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go to Statement in C Program

Posted in C Programming

The goto statement is a type of unconditional transfer statement, similar to the goto statement in BASIC.

In C programming, the goto statement is used to transfer control unconditionally from one point in a program to another. However, the use of goto is generally discouraged because it can make the code less readable and harder to understand. It can lead to “spaghetti code,” where the flow of control is difficult to follow.

Here’s the syntax of the goto statement in C:

goto label;
...  // 
... //
  • label is an identifier followed by a colon. It is a marker that indicates the destination point for the goto statement.
  • The goto statement transfers control to the labeled statement.

Example 1) Output 0 to 4 using goto statement

#include <stdio.h>

int main() {
    int i = 0;

    if (i < 5) {
        printf("%d ", i);
        goto loop_start; // Jump back to the label

    return 0;

In this example, the program prints numbers from 0 to 4 using a goto statement to create a loop. However, it’s important to note that using loops (for, while, do-while) is generally a better practice than using goto for controlling program flow.

Output of the above program:

0 1 2 3 4

As mentioned earlier, using goto can make the code less readable and harder to maintain. In modern programming, structured control flow constructs like loops and conditionals are preferred over goto for better code organization and maintainability.

Example 2)  Calculating the sum of numbers from 1 to 100

      int i,sum=0; 
loop: if(i<=100) 
       goto loop;


Example 3) Calculating the sum and average of numbers entered by the user by goto statement

// Program to calculate the sum and average of positive numbers
// If the user enters a negative number, the sum and average are displayed.
#include <stdio.h>
int main() {
   const int maxInput = 100;
   int i;
   double number, average, sum = 0.0;
   for (i = 1; i <= maxInput; ++i) {
      printf("%d. Enter a number: ", i);
      scanf("%lf", &number);
      // go to jump if the user enters a negative number
      if (number < 0.0) {
         goto jump;
      sum += number;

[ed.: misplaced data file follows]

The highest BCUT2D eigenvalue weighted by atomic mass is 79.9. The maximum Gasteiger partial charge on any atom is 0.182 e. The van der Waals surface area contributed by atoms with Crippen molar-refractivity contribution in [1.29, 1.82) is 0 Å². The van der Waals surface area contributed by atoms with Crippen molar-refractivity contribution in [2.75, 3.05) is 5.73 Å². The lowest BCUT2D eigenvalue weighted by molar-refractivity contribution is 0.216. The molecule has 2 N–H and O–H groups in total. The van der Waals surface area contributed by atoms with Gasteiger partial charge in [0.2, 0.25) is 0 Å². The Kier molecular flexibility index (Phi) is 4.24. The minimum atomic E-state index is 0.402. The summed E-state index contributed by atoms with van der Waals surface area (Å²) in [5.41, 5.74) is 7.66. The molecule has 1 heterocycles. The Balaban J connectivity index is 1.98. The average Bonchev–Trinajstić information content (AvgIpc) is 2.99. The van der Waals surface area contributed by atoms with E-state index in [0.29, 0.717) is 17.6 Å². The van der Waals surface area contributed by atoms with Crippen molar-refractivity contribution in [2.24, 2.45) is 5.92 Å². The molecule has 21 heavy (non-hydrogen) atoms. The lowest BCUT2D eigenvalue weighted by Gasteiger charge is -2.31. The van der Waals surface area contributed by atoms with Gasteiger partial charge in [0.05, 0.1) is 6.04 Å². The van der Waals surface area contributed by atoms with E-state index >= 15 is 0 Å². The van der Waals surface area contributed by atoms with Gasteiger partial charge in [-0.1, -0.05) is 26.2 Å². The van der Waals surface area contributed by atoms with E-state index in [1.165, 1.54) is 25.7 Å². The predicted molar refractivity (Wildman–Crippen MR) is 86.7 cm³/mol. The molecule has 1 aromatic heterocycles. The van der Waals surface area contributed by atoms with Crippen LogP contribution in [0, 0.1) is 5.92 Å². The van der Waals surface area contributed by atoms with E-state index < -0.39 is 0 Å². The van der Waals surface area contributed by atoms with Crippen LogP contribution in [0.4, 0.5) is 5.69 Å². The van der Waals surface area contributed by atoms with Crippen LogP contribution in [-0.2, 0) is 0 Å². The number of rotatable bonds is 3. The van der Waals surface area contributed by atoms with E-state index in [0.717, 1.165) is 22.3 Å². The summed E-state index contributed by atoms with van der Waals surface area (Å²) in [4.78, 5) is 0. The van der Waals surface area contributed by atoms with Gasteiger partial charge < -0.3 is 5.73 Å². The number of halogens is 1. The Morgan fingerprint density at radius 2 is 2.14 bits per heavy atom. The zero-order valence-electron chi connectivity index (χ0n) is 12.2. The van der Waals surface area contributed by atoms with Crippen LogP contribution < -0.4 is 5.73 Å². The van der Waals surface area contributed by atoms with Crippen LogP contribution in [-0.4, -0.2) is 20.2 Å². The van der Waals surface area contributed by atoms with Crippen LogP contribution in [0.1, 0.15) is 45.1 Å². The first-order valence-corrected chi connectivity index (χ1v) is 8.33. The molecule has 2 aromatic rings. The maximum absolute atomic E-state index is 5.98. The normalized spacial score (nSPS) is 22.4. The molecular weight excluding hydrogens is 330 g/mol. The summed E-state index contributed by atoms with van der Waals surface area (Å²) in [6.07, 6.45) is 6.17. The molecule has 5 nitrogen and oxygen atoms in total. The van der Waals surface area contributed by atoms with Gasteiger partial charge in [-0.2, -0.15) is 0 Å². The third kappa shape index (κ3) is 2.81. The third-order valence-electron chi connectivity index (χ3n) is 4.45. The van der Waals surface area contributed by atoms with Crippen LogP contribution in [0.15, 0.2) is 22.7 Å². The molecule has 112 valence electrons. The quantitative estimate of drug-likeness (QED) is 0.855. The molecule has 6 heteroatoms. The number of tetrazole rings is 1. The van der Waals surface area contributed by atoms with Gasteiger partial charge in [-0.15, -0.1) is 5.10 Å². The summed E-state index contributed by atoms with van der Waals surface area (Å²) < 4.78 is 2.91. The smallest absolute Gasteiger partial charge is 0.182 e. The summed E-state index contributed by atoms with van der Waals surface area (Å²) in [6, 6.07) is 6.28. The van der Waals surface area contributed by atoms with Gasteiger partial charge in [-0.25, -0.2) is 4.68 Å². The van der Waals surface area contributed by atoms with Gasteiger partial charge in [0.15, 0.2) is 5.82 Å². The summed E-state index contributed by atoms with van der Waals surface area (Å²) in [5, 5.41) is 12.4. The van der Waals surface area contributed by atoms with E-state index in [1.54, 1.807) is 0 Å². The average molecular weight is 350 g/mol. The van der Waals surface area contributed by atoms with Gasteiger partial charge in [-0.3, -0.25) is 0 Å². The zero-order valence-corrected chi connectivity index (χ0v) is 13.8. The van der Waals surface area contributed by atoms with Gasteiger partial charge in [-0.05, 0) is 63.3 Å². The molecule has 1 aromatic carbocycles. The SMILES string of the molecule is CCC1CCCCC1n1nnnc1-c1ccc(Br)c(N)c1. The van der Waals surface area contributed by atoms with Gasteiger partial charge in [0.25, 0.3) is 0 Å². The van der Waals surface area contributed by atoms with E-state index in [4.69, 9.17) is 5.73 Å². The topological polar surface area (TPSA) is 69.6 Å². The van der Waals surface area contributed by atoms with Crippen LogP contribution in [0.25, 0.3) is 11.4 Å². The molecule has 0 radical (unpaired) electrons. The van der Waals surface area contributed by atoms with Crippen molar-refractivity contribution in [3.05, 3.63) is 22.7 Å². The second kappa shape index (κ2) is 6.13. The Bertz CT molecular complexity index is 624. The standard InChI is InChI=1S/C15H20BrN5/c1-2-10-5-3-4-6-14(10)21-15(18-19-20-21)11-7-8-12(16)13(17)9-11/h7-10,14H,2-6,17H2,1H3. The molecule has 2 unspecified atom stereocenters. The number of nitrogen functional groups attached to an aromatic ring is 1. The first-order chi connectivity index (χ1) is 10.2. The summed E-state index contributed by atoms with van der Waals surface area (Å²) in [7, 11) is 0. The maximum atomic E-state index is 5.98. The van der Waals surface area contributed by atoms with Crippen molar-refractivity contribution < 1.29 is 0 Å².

average = sum / (i - 1);
   printf("Sum = %.2f\n", sum);
   printf("Average = %.2f", average);
   return 0;


1. Enter a number: 3
2. Enter a number: 4.3
3. Enter a number: 9.3
4. Enter a number: -2.9
Sum = 16.60
Average = 5.53

Should You Use goto Statement ?

The use of the goto statement is generally discouraged in modern programming practices. While it can be a powerful tool for control flow, it often leads to less readable and maintainable code. Here are some reasons why the goto statement is not recommended:

  1. Readability and Maintainability: Code that uses goto can be more challenging to read and understand. This can make it difficult for others (or even yourself) to maintain and modify the code in the future.
  2. Structured Programming: The concept of structured programming encourages the use of structured control flow constructs like loops and conditionals (e.g., for, while, if-else) to make the code more organized and easier to follow. The use of goto can disrupt this structure.
  3. Debugging: Code with goto statements can be harder to debug because the flow of control can jump to different parts of the code unexpectedly. This makes it more difficult to trace and understand the program’s execution.
  4. Scope Issues: goto can cause variable scope issues, as variables might be declared in one part of the code and used in a different part after a goto jump.
  5. Structured Alternatives: In most cases, there are structured alternatives to using goto. For example, loops and functions can be used to achieve similar control flow without sacrificing code structure.
Related:   do...while Loop in C Program

That being said, there may be some specific scenarios where the use of goto can be justified, such as breaking out of nested loops or handling errors in a cleanup routine. However, in general, it’s advisable to use structured programming constructs to make your code more readable, maintainable, and less error-prone.

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